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How to add alt text to wordpress images

Over the past few years more focus has been placed on developers, designers and publishers to build their projects to be accessible to more people.

Like people who use assistive technology, people with color blindness, or people with slower broadband networks and older machines. Learn simple writing tips & how to add alt text to wordpress images to include more people with or without pictures in your online content.

While I have been a student of Web Development for years, and amped about building with an accessibility-first mindset, I have found actually implementing accessibility friendly practices difficult.

Developing with accessibility in mind is no easy task, there are literally hundreds of pages you can go through, on the Web Content Accessibility Guidelines website (commonly known as WCAG) to build and design an accessible website.

But while it’s a lot to learn, and though it feels daunting, I still cannot imagine allowing myself to take shortcuts if I have the power to include someone who otherwise would never be able to experience my site.

Luckily, because so many developers are passionate about this topic too, developing, designing, and maintaining an accessibility friendly websites is getting easier and easier.

How WordPress is becoming more Accessible

In their latest update, WordPress states that ‘every release adds improvements to the accessible publishing experience’, which is great news for assistive tech users who are also publishers. These updates make using the WordPress software less challenging for users with assistive devices.

One of the tools that has been around for a long time in WordPress are the Media Attribute tools in the Media Library. Using these tools appropriately can greatly increase the usability of your site for more people.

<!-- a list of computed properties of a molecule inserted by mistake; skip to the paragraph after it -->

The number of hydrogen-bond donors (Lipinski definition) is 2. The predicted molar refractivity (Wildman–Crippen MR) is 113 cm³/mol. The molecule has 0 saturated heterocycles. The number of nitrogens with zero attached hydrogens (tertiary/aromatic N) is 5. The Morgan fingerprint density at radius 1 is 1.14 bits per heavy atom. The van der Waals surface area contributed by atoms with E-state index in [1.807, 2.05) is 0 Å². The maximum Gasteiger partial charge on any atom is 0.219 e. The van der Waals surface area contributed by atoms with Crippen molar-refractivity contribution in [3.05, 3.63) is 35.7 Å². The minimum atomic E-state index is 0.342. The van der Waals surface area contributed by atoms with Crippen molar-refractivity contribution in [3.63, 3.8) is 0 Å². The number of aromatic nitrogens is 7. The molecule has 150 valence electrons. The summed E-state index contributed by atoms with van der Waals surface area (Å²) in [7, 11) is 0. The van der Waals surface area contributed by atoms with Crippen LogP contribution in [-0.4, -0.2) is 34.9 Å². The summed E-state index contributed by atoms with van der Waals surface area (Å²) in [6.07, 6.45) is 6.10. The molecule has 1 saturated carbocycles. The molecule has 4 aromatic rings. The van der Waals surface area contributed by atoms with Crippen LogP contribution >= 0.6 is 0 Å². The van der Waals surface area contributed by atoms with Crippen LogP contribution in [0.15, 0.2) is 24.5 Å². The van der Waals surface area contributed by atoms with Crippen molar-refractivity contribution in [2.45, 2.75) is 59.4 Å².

Why I’m adding Alt text and other image information to my images

I recently met someone online who uses assistive tech to utilize Twitter. I admit, I only dabbled in Alt text for images before I met them. But, one mention from them of not knowing what was in a retweet of an image, really brought into focus how difficult and lonely it must feel to be able to only experience parts of the conversation others are having.

It really framed for me how difficult context must be to come by, and how frustrating it might feel to rely on a close friend or family to help you.

For me it took personally seeing how accessibility issues effect others to enact a change in my behavior, but it really shouldn’t have.

I hope others can consider how their content might be excluding people from the conversation.

My hobby is writing tech support tutorials for ALL people. If I am excluding anyone from experiencing my tutorials I have betrayed the ultimate purpose of this blog already.

I rely heavily on images to direct users to the actions they need to take. But once I learned some basic Alt Text writing tips, I realized I could use the WordPress Media Attribute tools to include more people with or without pictures.

An open laptop with a blank computer screen sits on a white background with a mouse, cup of coffee, notepad and pen holder
Yield: Better Websites for all

How you can get started using Alt Text, Image Title's and Image descriptions easily in your WordPress Media library.

Active Time: 5 minutes
Prep Time: 5 minutes
Additional Time: 1 minute
Total Time: 11 minutes
Difficulty: Intermediate

Start including more people by adding meaningful alternative text to your WordPress Media.


  • WordPress


  • Media Library Attachment Screen


First, go to your Media Library